Who Moved My Fear?

One of our Change Managers recently shared a list of the 12 Best Change Management Books to Read in 2021.  Among them is the best-selling book from 1998 written by Spencer Johnson, Who Moved My Cheese?

Although I owned and had read Who Moved My Cheese, it had been a number of years earlier, and I was ready for a refresher.  Over the course of my son’s dental filling appointment and an additional half hour, I was again mesmerized by the common sense, and all-too-close-to-home story of Hem and Haw.

There is so much cheesy goodness in this book (pun intended), and it really takes such a short period of time to read it, that I am not going to provide a summary of the whole book in this article.  Here is the quote, however, that caused me to break out the highlighter and bookmark the page for this very article:

“What you are afraid of is never as bad as what you imagine.”

Spencer Johnson “Who Moved My Cheese? – page 63

Change is going to happen – we all know that intellectually.  However, when we have built up a comfortable life, or a comfortable belief – we do not necessarily “know” this emotionally.  We are afraid of what could be on the other side of change.  And the longer we resist the change, the stronger our fear becomes as we conjure up further negative permutations of the change.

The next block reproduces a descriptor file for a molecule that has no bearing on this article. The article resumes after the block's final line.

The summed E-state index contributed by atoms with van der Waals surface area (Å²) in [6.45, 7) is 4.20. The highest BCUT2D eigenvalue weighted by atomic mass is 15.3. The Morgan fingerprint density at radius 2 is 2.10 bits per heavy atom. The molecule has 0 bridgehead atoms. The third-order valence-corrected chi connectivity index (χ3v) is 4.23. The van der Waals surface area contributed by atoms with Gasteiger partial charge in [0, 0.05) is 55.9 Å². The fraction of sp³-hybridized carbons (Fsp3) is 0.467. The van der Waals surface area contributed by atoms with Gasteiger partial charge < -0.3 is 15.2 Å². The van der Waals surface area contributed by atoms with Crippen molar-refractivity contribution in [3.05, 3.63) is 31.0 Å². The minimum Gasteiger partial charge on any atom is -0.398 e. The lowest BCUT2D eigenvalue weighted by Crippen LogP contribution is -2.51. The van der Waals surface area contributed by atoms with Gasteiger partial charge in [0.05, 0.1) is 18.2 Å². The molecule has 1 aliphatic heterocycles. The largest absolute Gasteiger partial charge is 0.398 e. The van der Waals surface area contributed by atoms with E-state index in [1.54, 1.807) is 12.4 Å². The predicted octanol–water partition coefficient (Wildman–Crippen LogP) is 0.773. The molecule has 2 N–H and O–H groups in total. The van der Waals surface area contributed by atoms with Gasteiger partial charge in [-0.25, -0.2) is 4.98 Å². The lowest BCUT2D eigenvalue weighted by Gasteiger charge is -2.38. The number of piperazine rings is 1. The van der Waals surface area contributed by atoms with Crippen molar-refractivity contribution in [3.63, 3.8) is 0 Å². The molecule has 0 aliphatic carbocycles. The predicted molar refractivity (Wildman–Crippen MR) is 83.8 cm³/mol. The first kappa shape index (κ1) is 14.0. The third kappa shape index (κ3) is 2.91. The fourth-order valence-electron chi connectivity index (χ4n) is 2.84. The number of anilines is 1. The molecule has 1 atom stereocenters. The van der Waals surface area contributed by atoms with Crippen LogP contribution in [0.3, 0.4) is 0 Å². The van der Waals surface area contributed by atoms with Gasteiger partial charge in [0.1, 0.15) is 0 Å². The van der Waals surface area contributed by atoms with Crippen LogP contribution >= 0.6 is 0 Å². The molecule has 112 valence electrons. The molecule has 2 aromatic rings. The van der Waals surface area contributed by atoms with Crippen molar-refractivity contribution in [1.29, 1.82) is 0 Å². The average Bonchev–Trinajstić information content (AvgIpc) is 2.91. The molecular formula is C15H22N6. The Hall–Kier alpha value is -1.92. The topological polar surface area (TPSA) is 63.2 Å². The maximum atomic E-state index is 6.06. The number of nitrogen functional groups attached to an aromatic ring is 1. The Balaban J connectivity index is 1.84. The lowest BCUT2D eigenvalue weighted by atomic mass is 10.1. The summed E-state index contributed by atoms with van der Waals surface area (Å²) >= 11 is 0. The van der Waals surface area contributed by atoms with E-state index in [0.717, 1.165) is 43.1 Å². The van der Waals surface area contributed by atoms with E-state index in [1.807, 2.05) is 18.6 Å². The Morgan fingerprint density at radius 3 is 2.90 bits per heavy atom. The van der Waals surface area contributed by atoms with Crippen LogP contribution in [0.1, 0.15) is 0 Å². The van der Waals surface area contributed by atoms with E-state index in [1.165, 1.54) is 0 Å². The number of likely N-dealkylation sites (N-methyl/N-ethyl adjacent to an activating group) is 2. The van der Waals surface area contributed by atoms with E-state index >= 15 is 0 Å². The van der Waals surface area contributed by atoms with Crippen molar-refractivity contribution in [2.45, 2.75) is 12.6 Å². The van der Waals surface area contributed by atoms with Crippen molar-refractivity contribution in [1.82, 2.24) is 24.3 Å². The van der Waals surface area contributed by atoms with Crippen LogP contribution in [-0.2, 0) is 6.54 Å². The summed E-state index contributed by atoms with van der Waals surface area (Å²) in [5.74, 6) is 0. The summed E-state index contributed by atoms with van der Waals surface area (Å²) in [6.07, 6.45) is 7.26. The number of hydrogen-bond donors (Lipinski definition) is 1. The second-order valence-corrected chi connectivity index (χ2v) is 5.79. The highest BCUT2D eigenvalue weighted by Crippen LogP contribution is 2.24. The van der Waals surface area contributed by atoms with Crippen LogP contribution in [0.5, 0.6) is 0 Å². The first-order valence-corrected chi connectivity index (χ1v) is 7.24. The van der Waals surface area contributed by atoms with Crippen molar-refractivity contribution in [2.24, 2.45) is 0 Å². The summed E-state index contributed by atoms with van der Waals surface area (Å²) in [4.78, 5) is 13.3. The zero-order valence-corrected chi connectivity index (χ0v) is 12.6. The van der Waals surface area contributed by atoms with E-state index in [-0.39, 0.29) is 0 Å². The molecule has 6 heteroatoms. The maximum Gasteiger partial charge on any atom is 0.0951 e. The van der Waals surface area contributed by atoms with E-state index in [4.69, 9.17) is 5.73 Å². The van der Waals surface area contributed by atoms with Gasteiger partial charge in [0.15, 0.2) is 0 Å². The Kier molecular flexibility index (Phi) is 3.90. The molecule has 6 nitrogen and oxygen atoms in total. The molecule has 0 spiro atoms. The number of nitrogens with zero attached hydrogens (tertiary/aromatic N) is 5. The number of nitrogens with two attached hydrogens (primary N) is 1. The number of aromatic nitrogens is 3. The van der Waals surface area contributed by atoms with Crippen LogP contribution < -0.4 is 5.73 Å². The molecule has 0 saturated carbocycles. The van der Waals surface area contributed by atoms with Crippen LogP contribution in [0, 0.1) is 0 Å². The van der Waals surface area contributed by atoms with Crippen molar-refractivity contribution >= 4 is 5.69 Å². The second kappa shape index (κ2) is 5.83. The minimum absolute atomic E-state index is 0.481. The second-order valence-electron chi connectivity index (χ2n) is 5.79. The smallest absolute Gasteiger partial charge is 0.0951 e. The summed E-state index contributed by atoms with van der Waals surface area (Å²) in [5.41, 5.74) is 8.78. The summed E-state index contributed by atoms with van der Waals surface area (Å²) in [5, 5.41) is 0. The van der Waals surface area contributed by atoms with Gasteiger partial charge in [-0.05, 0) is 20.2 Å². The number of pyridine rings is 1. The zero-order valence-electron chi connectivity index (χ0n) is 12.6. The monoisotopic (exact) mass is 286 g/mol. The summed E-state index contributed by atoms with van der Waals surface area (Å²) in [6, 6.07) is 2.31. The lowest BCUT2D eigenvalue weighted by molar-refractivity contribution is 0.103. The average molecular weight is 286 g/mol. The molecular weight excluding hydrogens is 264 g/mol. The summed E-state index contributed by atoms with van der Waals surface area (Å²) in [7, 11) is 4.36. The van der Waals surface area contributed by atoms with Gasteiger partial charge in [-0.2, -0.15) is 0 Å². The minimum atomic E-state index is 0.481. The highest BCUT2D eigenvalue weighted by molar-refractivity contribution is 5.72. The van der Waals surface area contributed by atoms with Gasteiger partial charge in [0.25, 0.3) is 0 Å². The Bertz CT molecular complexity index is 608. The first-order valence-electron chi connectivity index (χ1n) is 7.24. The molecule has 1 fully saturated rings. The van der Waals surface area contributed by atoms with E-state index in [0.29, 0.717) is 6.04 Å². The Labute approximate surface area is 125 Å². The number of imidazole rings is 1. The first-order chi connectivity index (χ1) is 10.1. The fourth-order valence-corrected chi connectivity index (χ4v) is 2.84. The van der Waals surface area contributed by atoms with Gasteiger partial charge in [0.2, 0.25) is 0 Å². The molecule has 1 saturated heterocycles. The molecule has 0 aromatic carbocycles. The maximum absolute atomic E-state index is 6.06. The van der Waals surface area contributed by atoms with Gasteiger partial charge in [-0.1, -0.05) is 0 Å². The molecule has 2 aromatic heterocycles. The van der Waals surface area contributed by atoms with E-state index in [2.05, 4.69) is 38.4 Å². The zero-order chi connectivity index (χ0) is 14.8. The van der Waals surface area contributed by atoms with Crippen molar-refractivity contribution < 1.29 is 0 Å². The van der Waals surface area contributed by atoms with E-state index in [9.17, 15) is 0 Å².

Ultimately, we need to get past our fear to emotionally embrace change – and fortunately Spencer Johnson has a great tip for that as well.

“The fastest way to change is to laugh at your own folly – then you can let go and quickly move on.”

Spencer Johnson “Who Moved My Cheese? – page 70

Humor seems like such a simple trick!  It even has a place in Harry Potter, when a creature called the Boggart assumes the form of the observer’s greatest fear. The defense against this Boggart-fear-image is to cast the “Riddikulus” charm which turns the fear into something funny, and poof! The fear is defeated.

Next time we find ourselves fearful about a change, try these three steps to move that fear along:

  1. Consider what we are truly afraid of with regards to the change at hand.
  2. Imagine the likelihood of that thing happening, and how to admit that fear is kind of funny in a self-deprecating way.
  3. Physically smile, even if you don’t feel like it.  Amazingly, it science says this actually helps!

After doing these small things – reconsider the change, the fear, and the response to it. In other words:

Move your own fear.